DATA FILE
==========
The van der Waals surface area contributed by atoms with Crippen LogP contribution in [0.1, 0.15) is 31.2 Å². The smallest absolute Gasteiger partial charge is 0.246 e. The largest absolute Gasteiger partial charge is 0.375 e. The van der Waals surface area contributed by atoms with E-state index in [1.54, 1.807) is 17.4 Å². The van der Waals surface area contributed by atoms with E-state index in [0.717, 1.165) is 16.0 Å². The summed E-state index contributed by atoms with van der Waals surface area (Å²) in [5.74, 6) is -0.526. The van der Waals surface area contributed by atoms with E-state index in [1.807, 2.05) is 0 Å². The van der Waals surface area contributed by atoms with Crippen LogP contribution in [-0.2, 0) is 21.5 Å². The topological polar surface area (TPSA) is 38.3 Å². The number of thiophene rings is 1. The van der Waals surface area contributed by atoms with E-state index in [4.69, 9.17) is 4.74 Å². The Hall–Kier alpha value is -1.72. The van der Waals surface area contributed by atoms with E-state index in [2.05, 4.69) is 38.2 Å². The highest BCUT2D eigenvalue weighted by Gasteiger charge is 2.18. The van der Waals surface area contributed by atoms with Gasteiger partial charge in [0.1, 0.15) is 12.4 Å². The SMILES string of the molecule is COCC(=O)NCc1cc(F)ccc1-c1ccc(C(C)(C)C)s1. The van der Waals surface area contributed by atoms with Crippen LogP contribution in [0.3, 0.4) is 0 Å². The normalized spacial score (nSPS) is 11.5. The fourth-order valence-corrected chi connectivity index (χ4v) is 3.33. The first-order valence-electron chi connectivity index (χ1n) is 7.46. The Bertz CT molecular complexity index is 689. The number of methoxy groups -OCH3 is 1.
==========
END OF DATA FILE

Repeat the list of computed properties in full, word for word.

The van der Waals surface area contributed by atoms with Crippen LogP contribution in [0.1, 0.15) is 31.2 Å². The smallest absolute Gasteiger partial charge is 0.246 e. The largest absolute Gasteiger partial charge is 0.375 e. The van der Waals surface area contributed by atoms with E-state index in [1.54, 1.807) is 17.4 Å². The van der Waals surface area contributed by atoms with E-state index in [0.717, 1.165) is 16.0 Å². The summed E-state index contributed by atoms with van der Waals surface area (Å²) in [5.74, 6) is -0.526. The van der Waals surface area contributed by atoms with E-state index in [1.807, 2.05) is 0 Å². The van der Waals surface area contributed by atoms with Crippen LogP contribution in [-0.2, 0) is 21.5 Å². The topological polar surface area (TPSA) is 38.3 Å². The number of thiophene rings is 1. The van der Waals surface area contributed by atoms with E-state index in [4.69, 9.17) is 4.74 Å². The Hall–Kier alpha value is -1.72. The van der Waals surface area contributed by atoms with E-state index in [2.05, 4.69) is 38.2 Å². The highest BCUT2D eigenvalue weighted by Gasteiger charge is 2.18. The van der Waals surface area contributed by atoms with Gasteiger partial charge in [0.1, 0.15) is 12.4 Å². The SMILES string of the molecule is COCC(=O)NCc1cc(F)ccc1-c1ccc(C(C)(C)C)s1. The van der Waals surface area contributed by atoms with Crippen LogP contribution in [0.3, 0.4) is 0 Å². The normalized spacial score (nSPS) is 11.5. The fourth-order valence-corrected chi connectivity index (χ4v) is 3.33. The first-order valence-electron chi connectivity index (χ1n) is 7.46. The Bertz CT molecular complexity index is 689. The number of methoxy groups -OCH3 is 1.